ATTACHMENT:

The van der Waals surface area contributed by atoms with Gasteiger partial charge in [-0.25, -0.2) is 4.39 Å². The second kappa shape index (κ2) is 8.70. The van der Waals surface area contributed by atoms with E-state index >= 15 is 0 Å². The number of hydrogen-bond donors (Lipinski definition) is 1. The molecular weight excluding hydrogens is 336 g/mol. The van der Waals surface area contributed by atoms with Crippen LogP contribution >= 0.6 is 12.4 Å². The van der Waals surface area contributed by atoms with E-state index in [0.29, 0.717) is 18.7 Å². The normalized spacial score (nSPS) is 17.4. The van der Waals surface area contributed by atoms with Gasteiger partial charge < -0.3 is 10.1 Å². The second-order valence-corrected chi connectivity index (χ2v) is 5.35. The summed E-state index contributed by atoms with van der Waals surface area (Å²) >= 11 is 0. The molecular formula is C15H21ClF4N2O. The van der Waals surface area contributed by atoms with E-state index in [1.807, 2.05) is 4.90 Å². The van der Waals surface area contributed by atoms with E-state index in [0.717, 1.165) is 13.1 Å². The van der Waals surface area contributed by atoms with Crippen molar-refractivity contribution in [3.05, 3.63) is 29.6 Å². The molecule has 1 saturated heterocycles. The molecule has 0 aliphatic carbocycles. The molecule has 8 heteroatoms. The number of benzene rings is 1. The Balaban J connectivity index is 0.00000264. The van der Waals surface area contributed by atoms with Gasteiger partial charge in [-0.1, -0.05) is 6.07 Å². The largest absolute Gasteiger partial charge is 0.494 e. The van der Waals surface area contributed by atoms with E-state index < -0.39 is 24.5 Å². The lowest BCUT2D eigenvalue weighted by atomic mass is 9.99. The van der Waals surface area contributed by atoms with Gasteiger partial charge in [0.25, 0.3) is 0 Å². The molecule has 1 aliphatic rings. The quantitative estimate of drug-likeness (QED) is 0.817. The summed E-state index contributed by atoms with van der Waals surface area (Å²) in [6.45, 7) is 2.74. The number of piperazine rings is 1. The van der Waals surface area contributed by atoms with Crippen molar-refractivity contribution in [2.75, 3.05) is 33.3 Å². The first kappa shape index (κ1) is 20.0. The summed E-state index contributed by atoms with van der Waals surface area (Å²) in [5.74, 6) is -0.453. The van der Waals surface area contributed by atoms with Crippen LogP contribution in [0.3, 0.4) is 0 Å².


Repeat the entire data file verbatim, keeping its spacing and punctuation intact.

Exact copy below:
The van der Waals surface area contributed by atoms with Gasteiger partial charge in [-0.25, -0.2) is 4.39 Å². The second kappa shape index (κ2) is 8.70. The van der Waals surface area contributed by atoms with E-state index >= 15 is 0 Å². The number of hydrogen-bond donors (Lipinski definition) is 1. The molecular weight excluding hydrogens is 336 g/mol. The van der Waals surface area contributed by atoms with Crippen LogP contribution >= 0.6 is 12.4 Å². The van der Waals surface area contributed by atoms with E-state index in [0.29, 0.717) is 18.7 Å². The normalized spacial score (nSPS) is 17.4. The van der Waals surface area contributed by atoms with Gasteiger partial charge < -0.3 is 10.1 Å². The second-order valence-corrected chi connectivity index (χ2v) is 5.35. The summed E-state index contributed by atoms with van der Waals surface area (Å²) >= 11 is 0. The molecular formula is C15H21ClF4N2O. The van der Waals surface area contributed by atoms with E-state index in [1.807, 2.05) is 4.90 Å². The van der Waals surface area contributed by atoms with E-state index in [0.717, 1.165) is 13.1 Å². The van der Waals surface area contributed by atoms with Crippen molar-refractivity contribution in [3.05, 3.63) is 29.6 Å². The molecule has 1 saturated heterocycles. The molecule has 0 aliphatic carbocycles. The molecule has 8 heteroatoms. The number of benzene rings is 1. The Balaban J connectivity index is 0.00000264. The van der Waals surface area contributed by atoms with Gasteiger partial charge in [-0.1, -0.05) is 6.07 Å². The largest absolute Gasteiger partial charge is 0.494 e. The van der Waals surface area contributed by atoms with E-state index < -0.39 is 24.5 Å². The lowest BCUT2D eigenvalue weighted by atomic mass is 9.99. The van der Waals surface area contributed by atoms with Gasteiger partial charge in [0.25, 0.3) is 0 Å². The molecule has 1 aliphatic rings. The quantitative estimate of drug-likeness (QED) is 0.817. The summed E-state index contributed by atoms with van der Waals surface area (Å²) in [6.45, 7) is 2.74. The number of piperazine rings is 1. The van der Waals surface area contributed by atoms with Crippen molar-refractivity contribution in [2.75, 3.05) is 33.3 Å². The first kappa shape index (κ1) is 20.0. The summed E-state index contributed by atoms with van der Waals surface area (Å²) in [5.74, 6) is -0.453. The van der Waals surface area contributed by atoms with Crippen LogP contribution in [0.3, 0.4) is 0 Å².